History of Gastric Bypass Surgery

Weight loss (Gastric Bypass Surgery) surgery is a unique field, in that with one operation, a person can be potentially cured of numerous medical diseases including diabetes, hypertension, high cholesterol, sleep apnea, chronic headaches, venous stasis disease, urinary incontinence, liver disease, and arthritis. Gastric Bypass Surgery is the only proven method that results in durable weight loss. This proven surgical approach, combined with the dismal failure of dieting, the marked improvement in quality of life and the quick recovery with minimally invasive techniques, has fueled the surge in the number of Gastric bypass procedures performed annually over the last 10 years.

The first operations designed solely for the purpose of weight loss were initially performed inthe 1950s at the University of Minnesota. The jejunoileal bypass (JIB) induced a state of malabsorption by bypassing most of the intestines while keeping the stomach intact. Although the weight loss with the JIB was good, too many patients developed complications such as diarrhea, night blindness (from vitamin A deficiency), osteoporosis (from vitamin D deficiency), proteincalorie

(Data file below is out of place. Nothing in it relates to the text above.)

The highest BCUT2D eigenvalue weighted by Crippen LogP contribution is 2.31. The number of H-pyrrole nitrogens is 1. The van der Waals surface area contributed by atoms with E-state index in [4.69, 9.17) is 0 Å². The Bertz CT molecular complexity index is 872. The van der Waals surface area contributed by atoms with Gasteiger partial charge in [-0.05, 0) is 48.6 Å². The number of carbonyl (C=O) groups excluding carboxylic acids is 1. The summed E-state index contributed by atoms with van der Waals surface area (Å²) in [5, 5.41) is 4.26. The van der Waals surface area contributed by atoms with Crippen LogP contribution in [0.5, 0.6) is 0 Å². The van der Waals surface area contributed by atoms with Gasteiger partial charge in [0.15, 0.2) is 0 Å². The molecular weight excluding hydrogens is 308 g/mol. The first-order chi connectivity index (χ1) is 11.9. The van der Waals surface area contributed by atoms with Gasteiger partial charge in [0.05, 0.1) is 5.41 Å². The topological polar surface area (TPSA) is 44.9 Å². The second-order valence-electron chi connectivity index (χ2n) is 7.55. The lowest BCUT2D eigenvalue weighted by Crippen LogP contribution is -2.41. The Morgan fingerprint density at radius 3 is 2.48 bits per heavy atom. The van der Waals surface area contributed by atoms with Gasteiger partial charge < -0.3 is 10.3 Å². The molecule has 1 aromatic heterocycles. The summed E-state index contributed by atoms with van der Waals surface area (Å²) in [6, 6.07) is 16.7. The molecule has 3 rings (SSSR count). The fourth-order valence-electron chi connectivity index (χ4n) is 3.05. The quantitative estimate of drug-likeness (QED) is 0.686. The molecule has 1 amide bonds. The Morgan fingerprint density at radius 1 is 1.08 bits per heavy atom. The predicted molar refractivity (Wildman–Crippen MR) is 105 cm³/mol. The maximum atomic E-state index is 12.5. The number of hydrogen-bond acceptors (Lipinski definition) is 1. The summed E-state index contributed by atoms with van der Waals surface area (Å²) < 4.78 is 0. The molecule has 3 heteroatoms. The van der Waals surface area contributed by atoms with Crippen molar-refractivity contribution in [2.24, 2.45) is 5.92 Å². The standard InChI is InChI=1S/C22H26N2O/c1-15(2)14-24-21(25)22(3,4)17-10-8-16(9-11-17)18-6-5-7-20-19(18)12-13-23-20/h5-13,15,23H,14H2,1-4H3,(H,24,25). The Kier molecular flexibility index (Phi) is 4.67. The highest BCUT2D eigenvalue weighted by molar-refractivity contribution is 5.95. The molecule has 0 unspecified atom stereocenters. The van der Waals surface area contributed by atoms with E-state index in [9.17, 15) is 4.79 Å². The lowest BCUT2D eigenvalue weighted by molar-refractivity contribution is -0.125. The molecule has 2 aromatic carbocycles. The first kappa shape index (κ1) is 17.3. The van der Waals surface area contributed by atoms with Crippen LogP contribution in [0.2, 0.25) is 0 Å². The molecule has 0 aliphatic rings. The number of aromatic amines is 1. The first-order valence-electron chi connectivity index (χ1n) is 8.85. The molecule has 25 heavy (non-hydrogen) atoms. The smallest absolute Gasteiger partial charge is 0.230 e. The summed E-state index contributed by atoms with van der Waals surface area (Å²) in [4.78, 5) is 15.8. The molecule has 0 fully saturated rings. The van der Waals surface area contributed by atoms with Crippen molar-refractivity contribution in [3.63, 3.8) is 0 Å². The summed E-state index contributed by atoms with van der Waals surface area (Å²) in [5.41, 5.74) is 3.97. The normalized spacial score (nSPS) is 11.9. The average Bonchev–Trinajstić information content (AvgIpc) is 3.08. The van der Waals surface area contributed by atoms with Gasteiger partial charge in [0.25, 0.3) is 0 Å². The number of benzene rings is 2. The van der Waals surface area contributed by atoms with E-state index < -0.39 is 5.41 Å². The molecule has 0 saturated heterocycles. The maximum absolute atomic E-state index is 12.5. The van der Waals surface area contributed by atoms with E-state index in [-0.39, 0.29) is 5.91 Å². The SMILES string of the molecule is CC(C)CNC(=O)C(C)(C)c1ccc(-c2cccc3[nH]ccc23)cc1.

malnutrition, and kidney stones. Some of the most worrisome complications were associated with the toxic overgrowth of bacteria in the bypassed intestine. These bacteria then caused liver failure, severe arthritis, skin problems, and flulike symptoms. Consequently, many patients have required reversal of the procedure, and the procedure has been abandoned.

This led to a search for better operations.

Modifications in the original procedures and the development of new techniques have led to 3 basic concepts for Gastric Bypass Surgery, as follows:

  • Gastric restriction by gastric banding (verticalbanded gastroplasty and adjustable banding)
  • Gastric restriction with mild malabsorption (Roux-en-Y gastric bypass)
  • A combination of mild gastric restriction and malabsorption (duodenal switch)